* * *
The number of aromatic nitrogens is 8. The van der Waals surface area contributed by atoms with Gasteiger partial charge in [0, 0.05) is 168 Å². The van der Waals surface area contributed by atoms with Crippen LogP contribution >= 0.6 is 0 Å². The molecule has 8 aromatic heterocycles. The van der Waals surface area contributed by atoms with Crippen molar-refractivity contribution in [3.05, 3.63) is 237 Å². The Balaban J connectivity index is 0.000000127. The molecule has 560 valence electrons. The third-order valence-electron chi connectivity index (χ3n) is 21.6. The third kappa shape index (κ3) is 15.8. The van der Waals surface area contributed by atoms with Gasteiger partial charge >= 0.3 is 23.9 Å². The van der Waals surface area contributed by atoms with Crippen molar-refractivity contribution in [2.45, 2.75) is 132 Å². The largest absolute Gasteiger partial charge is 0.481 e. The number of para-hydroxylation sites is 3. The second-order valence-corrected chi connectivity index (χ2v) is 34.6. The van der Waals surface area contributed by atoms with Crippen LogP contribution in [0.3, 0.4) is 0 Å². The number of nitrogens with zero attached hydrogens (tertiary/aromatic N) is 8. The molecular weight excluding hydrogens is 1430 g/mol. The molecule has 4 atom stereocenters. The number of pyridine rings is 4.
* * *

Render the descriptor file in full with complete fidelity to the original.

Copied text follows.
The number of aromatic nitrogens is 8. The van der Waals surface area contributed by atoms with Gasteiger partial charge in [0, 0.05) is 168 Å². The van der Waals surface area contributed by atoms with Crippen LogP contribution >= 0.6 is 0 Å². The molecule has 8 aromatic heterocycles. The van der Waals surface area contributed by atoms with Crippen molar-refractivity contribution in [3.05, 3.63) is 237 Å². The Balaban J connectivity index is 0.000000127. The molecule has 560 valence electrons. The third-order valence-electron chi connectivity index (χ3n) is 21.6. The third kappa shape index (κ3) is 15.8. The van der Waals surface area contributed by atoms with Gasteiger partial charge >= 0.3 is 23.9 Å². The van der Waals surface area contributed by atoms with Crippen molar-refractivity contribution in [2.45, 2.75) is 132 Å². The largest absolute Gasteiger partial charge is 0.481 e. The number of para-hydroxylation sites is 3. The second-order valence-corrected chi connectivity index (χ2v) is 34.6. The van der Waals surface area contributed by atoms with Crippen LogP contribution in [0.3, 0.4) is 0 Å². The number of nitrogens with zero attached hydrogens (tertiary/aromatic N) is 8. The molecular weight excluding hydrogens is 1430 g/mol. The molecule has 4 atom stereocenters. The number of pyridine rings is 4.